Every Episode Of THE DRAGON PRINCE Season One In 100 Words Or Less (SPOILER-FREE)

Sup, Squares!

The last week has been an unusually busy one even by my usual standards, full of good things (I went to my first comic book convention!) and less-than-good things (work). None of that matters now though because I just remembered that Netflix dropped the full first season of The Dragon Prince to stream yesterday and I literally can’t focus on anything else until I sit down and watch this thing. It’s taking everything I’ve got just to finish writing this introduction!

For those of you who don’t know or may have forgot (like me), The Dragon Prince is the latest offering from co-creator Aaron Ehasz, a writer whose resume includes one of my all-time favorite animated series, Avatar: The Last Airbender. As both a co-executive producer and the head writer, Ehasz was responsible for penning some of the very best episodes of Avatar, so you’ll forgive me if I’m going into this with unrealistically high expectations. My only real concern is the animation; in still photos it looks good enough but just from watching the trailer I’m a little confused why they went with this particular style. Perhaps it’ll grow on me.

Anyway, seeing how Netflix is dropping nine episodes all at once I figured I’d try what all the cool kids are doing nowadays and attempt a “binge watch”. Then I figured as long as I’m doing this, heck, I might as well write my thoughts on each episode as I watch them because, I dunno, I need to write something this week. I’m gonna do my best to keep my thoughts as vague and spoiler-free as possible but, you know, read at your own risk.

Alright, let’s do this thing!


Chapter One — Echoes of Thunder

Wow, does the first episode fly. Considering this had to set up the history of this new world (can’t remember what it’s called), introduce six (correction: seven) different kinds of magic, and introduce us to multiple new characters (can’t remember a name to save my life), I’d say that this was an excellent start. Definitely feels like the first part of three and practically demands you watch another one. Biggest highlight was seeing my younger siblings realize one of the main characters is voiced by Jack De Sena, the hilarious voice behind Sokka from Avatar. Predictably, he’s great here, too.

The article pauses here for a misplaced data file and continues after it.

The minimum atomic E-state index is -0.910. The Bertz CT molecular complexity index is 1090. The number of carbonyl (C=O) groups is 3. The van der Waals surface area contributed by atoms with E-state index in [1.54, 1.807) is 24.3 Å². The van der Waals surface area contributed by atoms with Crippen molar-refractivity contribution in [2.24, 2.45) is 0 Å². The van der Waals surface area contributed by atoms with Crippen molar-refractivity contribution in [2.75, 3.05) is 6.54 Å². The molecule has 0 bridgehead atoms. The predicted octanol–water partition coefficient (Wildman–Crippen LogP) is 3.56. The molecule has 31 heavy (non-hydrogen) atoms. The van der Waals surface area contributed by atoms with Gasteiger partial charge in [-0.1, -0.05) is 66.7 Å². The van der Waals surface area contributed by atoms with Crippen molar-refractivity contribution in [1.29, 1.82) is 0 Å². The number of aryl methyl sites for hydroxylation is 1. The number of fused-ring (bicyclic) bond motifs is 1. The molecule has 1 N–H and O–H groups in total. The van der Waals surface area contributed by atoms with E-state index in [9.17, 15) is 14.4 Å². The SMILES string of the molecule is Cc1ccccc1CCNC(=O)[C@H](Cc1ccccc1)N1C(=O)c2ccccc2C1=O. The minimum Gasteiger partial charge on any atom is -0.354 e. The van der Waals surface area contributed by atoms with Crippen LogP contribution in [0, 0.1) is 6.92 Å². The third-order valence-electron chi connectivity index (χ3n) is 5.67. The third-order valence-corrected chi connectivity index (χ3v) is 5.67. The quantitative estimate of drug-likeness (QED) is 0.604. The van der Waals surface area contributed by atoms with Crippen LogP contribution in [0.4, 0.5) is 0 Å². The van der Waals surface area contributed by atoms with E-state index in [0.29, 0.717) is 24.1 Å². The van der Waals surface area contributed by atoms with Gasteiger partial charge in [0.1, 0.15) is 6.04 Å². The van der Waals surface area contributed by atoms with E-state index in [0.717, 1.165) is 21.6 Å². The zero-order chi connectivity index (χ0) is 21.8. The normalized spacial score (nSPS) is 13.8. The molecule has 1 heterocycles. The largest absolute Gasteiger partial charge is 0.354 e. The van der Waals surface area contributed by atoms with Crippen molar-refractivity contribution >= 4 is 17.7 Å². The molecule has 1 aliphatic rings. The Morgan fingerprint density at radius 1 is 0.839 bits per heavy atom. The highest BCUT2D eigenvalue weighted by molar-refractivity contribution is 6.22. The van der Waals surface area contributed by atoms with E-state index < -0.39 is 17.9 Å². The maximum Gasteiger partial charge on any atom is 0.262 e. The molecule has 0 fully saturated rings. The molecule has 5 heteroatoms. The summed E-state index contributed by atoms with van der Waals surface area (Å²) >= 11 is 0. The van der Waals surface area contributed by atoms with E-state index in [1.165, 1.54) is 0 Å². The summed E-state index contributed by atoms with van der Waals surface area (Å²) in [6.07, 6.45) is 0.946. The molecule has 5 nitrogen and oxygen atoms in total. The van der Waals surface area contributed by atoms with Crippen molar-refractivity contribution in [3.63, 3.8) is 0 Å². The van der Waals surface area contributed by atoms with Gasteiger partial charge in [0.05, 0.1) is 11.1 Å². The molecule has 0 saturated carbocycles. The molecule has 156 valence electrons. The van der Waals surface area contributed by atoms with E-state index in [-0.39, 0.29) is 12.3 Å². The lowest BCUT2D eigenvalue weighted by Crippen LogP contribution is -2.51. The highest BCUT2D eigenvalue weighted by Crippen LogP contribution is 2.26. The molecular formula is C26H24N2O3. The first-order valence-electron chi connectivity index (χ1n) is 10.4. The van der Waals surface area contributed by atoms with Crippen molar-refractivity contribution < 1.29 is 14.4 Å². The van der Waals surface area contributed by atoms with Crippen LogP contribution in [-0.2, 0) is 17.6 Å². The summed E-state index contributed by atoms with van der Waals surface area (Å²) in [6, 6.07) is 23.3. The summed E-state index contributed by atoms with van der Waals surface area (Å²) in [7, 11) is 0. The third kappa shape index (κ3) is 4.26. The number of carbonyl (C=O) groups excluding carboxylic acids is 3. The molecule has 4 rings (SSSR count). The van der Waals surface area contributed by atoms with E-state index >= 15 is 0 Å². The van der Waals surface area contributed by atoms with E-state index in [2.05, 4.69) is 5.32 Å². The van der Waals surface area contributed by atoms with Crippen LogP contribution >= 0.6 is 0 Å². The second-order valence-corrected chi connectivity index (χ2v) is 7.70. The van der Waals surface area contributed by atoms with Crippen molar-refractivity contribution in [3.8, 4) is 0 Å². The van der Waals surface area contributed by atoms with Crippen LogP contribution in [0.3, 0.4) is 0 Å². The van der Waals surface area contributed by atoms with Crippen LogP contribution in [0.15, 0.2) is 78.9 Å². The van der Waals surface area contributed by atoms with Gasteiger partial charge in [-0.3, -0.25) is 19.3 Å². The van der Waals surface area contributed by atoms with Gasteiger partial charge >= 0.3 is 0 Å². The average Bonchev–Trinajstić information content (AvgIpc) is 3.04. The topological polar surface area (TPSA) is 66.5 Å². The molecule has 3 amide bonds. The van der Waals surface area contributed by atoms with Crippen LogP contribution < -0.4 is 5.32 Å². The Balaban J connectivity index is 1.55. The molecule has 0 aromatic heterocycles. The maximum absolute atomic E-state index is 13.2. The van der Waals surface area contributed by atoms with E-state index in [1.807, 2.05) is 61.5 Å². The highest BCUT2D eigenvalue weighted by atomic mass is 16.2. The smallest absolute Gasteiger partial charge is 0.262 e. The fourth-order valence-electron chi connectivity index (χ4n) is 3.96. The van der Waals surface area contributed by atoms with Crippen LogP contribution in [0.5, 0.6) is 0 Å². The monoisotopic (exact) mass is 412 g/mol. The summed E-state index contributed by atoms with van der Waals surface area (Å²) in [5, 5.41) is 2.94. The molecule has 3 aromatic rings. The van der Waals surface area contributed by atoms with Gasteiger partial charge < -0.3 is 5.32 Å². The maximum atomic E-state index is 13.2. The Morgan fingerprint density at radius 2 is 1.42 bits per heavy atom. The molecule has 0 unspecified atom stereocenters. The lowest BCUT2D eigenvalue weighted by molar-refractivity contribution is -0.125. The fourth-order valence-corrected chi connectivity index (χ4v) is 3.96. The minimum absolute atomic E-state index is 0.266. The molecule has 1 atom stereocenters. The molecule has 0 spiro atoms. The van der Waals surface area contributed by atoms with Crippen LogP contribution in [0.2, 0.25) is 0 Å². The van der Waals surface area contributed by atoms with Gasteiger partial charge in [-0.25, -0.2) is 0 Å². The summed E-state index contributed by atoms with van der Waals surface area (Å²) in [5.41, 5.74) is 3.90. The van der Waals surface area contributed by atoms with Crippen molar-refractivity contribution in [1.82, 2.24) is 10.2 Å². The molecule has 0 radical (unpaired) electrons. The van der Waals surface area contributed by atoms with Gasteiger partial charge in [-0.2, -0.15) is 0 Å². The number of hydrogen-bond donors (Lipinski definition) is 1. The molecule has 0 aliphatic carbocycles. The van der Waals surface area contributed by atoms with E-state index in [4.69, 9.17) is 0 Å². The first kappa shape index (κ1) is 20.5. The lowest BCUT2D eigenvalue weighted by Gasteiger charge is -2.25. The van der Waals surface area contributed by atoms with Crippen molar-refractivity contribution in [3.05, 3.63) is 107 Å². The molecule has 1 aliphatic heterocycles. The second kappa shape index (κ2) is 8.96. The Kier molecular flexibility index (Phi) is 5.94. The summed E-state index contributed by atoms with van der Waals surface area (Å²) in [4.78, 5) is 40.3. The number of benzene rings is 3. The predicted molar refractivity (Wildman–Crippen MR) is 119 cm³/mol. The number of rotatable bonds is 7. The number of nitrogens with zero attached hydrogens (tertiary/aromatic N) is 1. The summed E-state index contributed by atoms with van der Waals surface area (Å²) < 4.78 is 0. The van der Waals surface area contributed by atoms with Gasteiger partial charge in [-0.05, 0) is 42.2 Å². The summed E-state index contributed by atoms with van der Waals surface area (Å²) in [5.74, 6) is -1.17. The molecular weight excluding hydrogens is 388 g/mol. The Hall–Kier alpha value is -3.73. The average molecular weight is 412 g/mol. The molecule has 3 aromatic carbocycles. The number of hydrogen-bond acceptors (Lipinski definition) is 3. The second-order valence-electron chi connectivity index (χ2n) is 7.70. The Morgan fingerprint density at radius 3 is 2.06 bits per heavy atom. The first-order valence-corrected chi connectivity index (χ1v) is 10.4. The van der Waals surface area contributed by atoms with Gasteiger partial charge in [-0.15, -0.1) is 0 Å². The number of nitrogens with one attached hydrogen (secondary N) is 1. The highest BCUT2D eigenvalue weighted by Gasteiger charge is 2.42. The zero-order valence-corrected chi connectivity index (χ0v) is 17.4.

Chapter Two — What Is Done

So the elf kingdom is called Xadia, the elf girl is Rayla and the two Prince’s are Callum and Ezran. Ha, nailed it! The animation is less distracting to me, though the more dramatic moments don’t work quite as well. Once the action starts it flows a ton better. Really enjoying that there’s no straight up-villains (at least not yet), just a lot of confused and angry people trying to do the right thing. A solid continuation of the first episode. Side-note: the pictures in the end credits are changing every episode, and I love it.


Chapter Three — Moonrise

Have I mentioned this show has some really good music in it, too? So far it’s been doing a great job of capturing the tone of this fantasy world. Anyway, this is the end of the introductory three-parter and I think at this point it’s safe to say I’m in this series for the long haul. Characters are established, names have been learned, fun jokes were shared, and our heroes can begin their journey proper now. On a side-note, the designs for the Moonshadow Elves when they’re in stealth mode? So cool.


Chapter Four — Bloodthirsty

I have to admit I wasn’t completely sold on Rayla the elf assassin, but this episode was a good showcase for her character, showing us what she’s like when she’s not wrapped up in the whole “honor bound warrior” thing. She provides a welcome balance of sarcasm to balance out the more honest Prince’s, getting plenty of funny lines sprinkled in throughout the episode. I guess you could say she puts the “sass” in assassin [canned laughter]. Also we get an awesome lady general who communicates through sign language, which is a pretty awesome thing to see in any story.


Chapter Five — An Empty Throne

A lighter episode this time around with a few interesting tidbits thrown in that will no doubt turn out to be important later. Still a couple solid moments here and there, though. Awesome Lady General aka “Aunt Amaya” gets some welcome focus here. There’s one very effective scene where her sign language isn’t translated that still manages to capture her feelings perfectly, a testament to the quality of the animation combined with the music. More scenes like this, please and thank you!